Sunday, September 11, 2011

Waste not, want not.

The house I live in is found a little more than a stone’s throw from downtown San Marcos Sierras. Distance has its consequences. It means I’m happily and peacefully isolated in my own little project haven. It also means that we aren’t frequented by garbage collectors… meaning that all the trash we produce is our responsibility. This presents a serious question: if we don’t want to be waist-deep in waste, what do we do with our trash??

Sure, we could load it all into bags, cart them into town and have them magically disappear. That would be the easy option. But have you ever stopped to think about what happens to your trash once it disappears from your doorstep?

If you live in Argentina, it is most likely discarded onto the ever-growing piles of trash known as the local dump. The plastic, Styrofoam, glass, wood, paper, metal and organic material are then left to sit and think about their existence. Everything is mixed together. The organic material, due to lack of oxygen, then begins to ferment, producing a very unpleasant odor. Then the wind picks up and carries whatever it can into the countryside. The plastic bags cling to trees in desperation. The soda bottles await their fate in roadside ditches. Candy wrappers are whisked into streams, rivers, lakes, and lagoons. Decorating the beautiful countryside, people’s back yards, and city streets with trash.

Or… It is sometimes lit on fire and burned. Mmmmm….

If you live in the United States, it is mostly likely dumped into a landfill or the ocean.

Tada! No more garbage!

But I say, no thank you! I don’t want to participate in that destruction of natural resources. I want to be able to walk through the mountains and not see a wine bottle or a crumpled bag of potato chips. I want to be able to swim in water that isn’t contaminated. I want to be able to breathe air that is transparent. I want to continue cultivating the earth and drinking waters from the streams. And, even if you aren’t as hippie-idealed as I am, perhaps you can agree with me that accumulation of trash can have negative impacts on us and the world around us.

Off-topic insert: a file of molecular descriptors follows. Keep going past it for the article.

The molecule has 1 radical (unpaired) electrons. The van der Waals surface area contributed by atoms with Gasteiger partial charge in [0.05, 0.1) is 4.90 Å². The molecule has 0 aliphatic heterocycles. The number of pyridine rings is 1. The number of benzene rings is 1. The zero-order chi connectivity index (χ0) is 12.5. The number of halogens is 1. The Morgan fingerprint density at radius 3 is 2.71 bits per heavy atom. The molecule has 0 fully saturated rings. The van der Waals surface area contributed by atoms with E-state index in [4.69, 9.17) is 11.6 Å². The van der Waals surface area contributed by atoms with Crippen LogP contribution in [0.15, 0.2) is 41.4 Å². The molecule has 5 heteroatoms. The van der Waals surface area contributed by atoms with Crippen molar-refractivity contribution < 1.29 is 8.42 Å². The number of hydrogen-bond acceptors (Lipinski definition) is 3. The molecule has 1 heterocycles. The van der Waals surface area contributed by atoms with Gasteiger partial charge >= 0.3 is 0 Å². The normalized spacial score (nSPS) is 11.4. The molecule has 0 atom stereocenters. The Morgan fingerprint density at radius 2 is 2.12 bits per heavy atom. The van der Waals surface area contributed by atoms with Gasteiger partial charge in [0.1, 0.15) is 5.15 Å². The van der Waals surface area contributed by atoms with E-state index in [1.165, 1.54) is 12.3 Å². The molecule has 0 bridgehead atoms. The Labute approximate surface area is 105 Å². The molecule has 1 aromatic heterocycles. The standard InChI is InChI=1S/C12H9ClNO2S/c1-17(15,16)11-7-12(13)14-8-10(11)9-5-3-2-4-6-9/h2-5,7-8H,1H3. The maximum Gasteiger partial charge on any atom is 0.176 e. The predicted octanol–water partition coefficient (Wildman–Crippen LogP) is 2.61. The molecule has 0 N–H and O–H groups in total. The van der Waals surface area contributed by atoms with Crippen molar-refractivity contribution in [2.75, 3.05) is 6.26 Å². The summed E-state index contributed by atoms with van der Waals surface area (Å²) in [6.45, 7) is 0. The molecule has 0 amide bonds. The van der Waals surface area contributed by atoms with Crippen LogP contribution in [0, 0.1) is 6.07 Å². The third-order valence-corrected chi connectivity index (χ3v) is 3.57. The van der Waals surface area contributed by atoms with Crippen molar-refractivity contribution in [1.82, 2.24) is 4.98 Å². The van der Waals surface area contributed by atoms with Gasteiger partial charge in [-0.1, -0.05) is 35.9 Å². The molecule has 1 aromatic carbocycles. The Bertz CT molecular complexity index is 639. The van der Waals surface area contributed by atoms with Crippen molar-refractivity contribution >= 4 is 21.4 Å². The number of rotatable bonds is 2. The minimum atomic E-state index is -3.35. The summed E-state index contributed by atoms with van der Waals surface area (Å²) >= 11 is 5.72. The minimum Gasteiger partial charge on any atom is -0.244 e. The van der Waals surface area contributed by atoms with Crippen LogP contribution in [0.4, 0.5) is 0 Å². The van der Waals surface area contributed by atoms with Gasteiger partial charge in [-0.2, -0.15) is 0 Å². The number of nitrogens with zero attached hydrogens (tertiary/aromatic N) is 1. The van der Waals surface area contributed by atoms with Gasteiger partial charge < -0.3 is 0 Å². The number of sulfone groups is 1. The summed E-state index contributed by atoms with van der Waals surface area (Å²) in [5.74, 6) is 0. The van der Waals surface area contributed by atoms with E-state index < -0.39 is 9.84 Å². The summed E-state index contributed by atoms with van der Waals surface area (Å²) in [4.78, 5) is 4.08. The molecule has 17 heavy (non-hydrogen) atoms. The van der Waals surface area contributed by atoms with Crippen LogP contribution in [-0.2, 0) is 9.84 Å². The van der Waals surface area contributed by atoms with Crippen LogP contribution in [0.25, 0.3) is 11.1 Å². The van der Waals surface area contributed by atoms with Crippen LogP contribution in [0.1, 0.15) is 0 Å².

Sure, we can talk about recycling. But recycling requires recycling plants, fossil fuel burning transportation and processing. And, yes, it may to more good than harm… but why not, instead, concentrate on consumption patterns? Why do we create so much trash? Perhaps it would be more effective if, instead of treating the symptoms of the problem, we figure out the source. Once we have the core, the origin of the issue, we can work to find the solution.

Look at each and everything thing that you throw out. And imagine how it would be to take responsibility for that trash. To cohabitate with it. To confront its existence and your role in bringing to reside in your possession. What would you DO with such material? Every candy wrapper. Every bottle of potable liquid beverage. Every sheet of paper. Every yogurt container. Milk carton. Piece of clothing. Tin can. Everything! Everything everything! Everything we consume, and then throw away, results in a huge quantity of primarily unbiodegradable crap.

One simple solution, consume less. Produce more. Make homemade! Things are easily made in your kitchen, bathroom, back yard. Don’t be tricked into believing that they can only be bought in the supermarket. That’s what marketers want you to believe. So many things from edibles to ant repellants can be made with a little research, your own hands, and a few minutes. Don’t have enough time? Turn off your television. Or your smart phone. You’ll discover you have more time than you thought.